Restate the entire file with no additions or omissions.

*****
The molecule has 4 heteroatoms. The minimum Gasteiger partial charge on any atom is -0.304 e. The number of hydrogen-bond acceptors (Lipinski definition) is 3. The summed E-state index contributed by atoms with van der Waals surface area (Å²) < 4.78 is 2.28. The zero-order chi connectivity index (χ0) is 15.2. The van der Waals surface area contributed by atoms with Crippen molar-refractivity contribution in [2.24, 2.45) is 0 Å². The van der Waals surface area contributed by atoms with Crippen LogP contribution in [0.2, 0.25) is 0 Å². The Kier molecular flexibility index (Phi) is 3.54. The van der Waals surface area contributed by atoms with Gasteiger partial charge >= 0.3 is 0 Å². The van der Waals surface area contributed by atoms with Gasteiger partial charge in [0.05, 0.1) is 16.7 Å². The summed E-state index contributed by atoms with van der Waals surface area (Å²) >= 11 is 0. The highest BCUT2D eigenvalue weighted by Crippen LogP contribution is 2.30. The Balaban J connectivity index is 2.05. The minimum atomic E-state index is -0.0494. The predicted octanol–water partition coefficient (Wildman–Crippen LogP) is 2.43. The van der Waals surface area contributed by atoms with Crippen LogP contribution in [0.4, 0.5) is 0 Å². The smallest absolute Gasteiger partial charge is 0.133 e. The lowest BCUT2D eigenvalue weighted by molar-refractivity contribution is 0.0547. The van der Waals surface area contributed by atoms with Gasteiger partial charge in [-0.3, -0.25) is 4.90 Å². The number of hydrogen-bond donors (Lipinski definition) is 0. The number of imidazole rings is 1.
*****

The molecule has 4 heteroatoms. The minimum Gasteiger partial charge on any atom is -0.304 e. The number of hydrogen-bond acceptors (Lipinski definition) is 3. The summed E-state index contributed by atoms with van der Waals surface area (Å²) < 4.78 is 2.28. The zero-order chi connectivity index (χ0) is 15.2. The van der Waals surface area contributed by atoms with Crippen molar-refractivity contribution in [2.24, 2.45) is 0 Å². The van der Waals surface area contributed by atoms with Crippen LogP contribution in [0.2, 0.25) is 0 Å². The Kier molecular flexibility index (Phi) is 3.54. The van der Waals surface area contributed by atoms with Gasteiger partial charge >= 0.3 is 0 Å². The van der Waals surface area contributed by atoms with Gasteiger partial charge in [0.05, 0.1) is 16.7 Å². The summed E-state index contributed by atoms with van der Waals surface area (Å²) >= 11 is 0. The highest BCUT2D eigenvalue weighted by Crippen LogP contribution is 2.30. The Balaban J connectivity index is 2.05. The minimum atomic E-state index is -0.0494. The predicted octanol–water partition coefficient (Wildman–Crippen LogP) is 2.43. The van der Waals surface area contributed by atoms with Crippen LogP contribution in [0.4, 0.5) is 0 Å². The smallest absolute Gasteiger partial charge is 0.133 e. The lowest BCUT2D eigenvalue weighted by molar-refractivity contribution is 0.0547. The van der Waals surface area contributed by atoms with Gasteiger partial charge in [-0.3, -0.25) is 4.90 Å². The number of hydrogen-bond donors (Lipinski definition) is 0. The number of imidazole rings is 1.